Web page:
Threatened by logging, the boreal forest needs our help

The Canadian boreal forest is one of Earth’s most important ecosystems and carbon sinks, but unsustainable logging is putting it, its wildlife and our planet in jeopardy.

Forests

Anton Watman | Shutterstock.com
Canada’s boreal forest is being logged at a rate of one and a half football fields every minute.

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The Canadian boreal forest, the world’s largest remaining intact forest, is being lost at a rate of 1 million acres per year. That’s the equivalent of one and a half football fields every minute.

The degradation of the boreal is devastating for both our climate and the wildlife that call the forest home. Home Depot’s policies suggest that some of its lumber is sourced at the expense of the boreal forest.

We’re working to protect this special place by urging Home Depot to change its practices.

The threat facing the great northern forest

The Canadian boreal forest is biologically diverse and ecologically important. It’s home to threatened caribou herds, grizzly bears, lynx and more than 3 billion birds.

The forest is also one of our greatest naturally occurring climate solutions. 

The boreal’s trees and soil absorb 300 billion tons of carbon dioxide. That’s enough to offset the emissions of 24 million passenger vehicles. But by clear-cutting the forest, companies release an estimated 26 million metric tons of carbon dioxide per year.

What you — and Home Depot — can do to help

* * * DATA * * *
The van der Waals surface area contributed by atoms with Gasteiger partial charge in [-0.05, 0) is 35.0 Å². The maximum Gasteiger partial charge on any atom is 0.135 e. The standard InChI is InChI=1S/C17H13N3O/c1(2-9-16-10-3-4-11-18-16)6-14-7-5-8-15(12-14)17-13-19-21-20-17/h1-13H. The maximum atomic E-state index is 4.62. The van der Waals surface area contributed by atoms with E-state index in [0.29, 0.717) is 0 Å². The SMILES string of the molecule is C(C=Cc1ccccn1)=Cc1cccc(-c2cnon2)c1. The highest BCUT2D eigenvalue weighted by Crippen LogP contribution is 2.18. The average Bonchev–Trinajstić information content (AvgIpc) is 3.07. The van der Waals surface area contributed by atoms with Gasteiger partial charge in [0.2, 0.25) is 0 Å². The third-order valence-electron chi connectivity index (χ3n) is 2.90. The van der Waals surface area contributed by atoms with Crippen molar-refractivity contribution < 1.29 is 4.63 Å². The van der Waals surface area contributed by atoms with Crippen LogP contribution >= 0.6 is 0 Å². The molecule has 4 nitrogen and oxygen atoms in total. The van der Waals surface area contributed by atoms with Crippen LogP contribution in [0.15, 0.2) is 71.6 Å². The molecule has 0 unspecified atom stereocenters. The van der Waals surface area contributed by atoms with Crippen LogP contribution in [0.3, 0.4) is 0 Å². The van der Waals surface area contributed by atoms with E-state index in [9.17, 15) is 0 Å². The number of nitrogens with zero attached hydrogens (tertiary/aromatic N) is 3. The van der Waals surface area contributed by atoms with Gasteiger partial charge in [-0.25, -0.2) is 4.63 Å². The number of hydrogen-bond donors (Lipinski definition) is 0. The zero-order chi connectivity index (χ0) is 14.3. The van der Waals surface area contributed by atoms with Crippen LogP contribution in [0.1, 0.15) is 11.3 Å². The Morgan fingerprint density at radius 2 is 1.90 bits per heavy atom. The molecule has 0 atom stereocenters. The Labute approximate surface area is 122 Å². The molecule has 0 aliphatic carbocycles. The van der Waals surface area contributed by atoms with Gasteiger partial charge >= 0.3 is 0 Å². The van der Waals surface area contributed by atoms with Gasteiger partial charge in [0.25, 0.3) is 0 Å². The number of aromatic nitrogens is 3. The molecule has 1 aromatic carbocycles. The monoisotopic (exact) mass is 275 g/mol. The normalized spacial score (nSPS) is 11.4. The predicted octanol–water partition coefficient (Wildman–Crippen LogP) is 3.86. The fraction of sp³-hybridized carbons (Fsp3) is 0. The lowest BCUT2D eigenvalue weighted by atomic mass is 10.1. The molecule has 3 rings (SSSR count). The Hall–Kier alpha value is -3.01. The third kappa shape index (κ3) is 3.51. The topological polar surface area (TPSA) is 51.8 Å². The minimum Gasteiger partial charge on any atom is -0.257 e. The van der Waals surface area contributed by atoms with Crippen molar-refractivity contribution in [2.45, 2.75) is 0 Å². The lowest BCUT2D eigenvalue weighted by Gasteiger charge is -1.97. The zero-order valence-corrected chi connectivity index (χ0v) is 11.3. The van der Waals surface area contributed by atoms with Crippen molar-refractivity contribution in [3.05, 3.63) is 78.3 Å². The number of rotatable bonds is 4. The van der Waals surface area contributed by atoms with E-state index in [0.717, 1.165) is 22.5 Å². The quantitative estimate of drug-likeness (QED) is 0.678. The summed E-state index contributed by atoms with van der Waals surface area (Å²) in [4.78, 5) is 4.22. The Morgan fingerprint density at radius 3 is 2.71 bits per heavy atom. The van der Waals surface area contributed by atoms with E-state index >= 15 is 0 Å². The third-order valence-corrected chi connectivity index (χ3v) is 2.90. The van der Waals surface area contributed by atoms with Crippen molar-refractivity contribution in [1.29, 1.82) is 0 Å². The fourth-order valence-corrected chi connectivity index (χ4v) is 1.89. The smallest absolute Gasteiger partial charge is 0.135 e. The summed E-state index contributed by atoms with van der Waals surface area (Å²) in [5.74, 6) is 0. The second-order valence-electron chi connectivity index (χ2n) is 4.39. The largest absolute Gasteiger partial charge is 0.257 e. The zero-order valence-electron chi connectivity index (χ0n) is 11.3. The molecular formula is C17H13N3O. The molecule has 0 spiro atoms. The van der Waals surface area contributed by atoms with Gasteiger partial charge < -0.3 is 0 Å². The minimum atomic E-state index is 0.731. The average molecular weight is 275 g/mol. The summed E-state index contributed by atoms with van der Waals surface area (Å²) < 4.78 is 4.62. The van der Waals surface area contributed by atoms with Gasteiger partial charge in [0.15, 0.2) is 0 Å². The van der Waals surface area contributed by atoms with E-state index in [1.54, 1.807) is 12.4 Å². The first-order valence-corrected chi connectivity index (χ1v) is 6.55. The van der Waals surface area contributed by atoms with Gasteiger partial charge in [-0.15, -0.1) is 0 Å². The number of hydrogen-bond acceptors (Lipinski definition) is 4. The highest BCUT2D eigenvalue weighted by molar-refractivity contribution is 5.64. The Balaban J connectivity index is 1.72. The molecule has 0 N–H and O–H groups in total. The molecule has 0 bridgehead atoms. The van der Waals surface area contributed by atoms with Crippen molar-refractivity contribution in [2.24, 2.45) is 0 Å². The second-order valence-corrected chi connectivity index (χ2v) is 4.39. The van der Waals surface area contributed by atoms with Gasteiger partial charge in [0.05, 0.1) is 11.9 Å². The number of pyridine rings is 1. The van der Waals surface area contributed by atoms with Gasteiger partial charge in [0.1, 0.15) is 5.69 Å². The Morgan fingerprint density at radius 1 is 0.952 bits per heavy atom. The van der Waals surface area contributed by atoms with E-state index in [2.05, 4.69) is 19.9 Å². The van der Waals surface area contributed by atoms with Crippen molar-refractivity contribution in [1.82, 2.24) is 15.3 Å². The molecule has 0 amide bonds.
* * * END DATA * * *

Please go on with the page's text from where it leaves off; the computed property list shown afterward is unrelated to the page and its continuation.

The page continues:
Convincing Home Depot to stop logging the boreal forest has the potential for a large impact. 

Home Depot is the world’s largest home improvement retailer, with more than 2,300 stores in North America. By sourcing its wood sustainably, Home Depot could spark industry-wide change that could dramatically reduce logging in sensitive areas of the boreal forest.

The success of our campaign relies on the voices of everyday people. By signing onto our petition to Home Depot, you’ll help demonstrate strong support for saving special places.

Add your name to our petition calling on Home Depot to end logging in critical areas of the boreal forest.

Topics
Authors

Ellen Montgomery

Director, Public Lands Campaign, Environment America

Ellen runs campaigns to protect America's beautiful places, from local beachfronts to remote mountain peaks. Prior to her current role, Ellen worked as the organizing director for Environment America’s Climate Defenders campaign. Ellen lives in Denver, where she likes to hike in Colorado's mountains.

Sammy Herdman

Save The Boreal Forest Campaign, Associate, Environment America

Sammy runs the Save the Boreal Forest campaign for Environment America, calling on American corporations to stop degrading forests that are critical for the climate, biodiversity and people. Sammy grew up in the San Francisco Bay Area, but now lives in Denver. She enjoys snowboarding, camping and reading.

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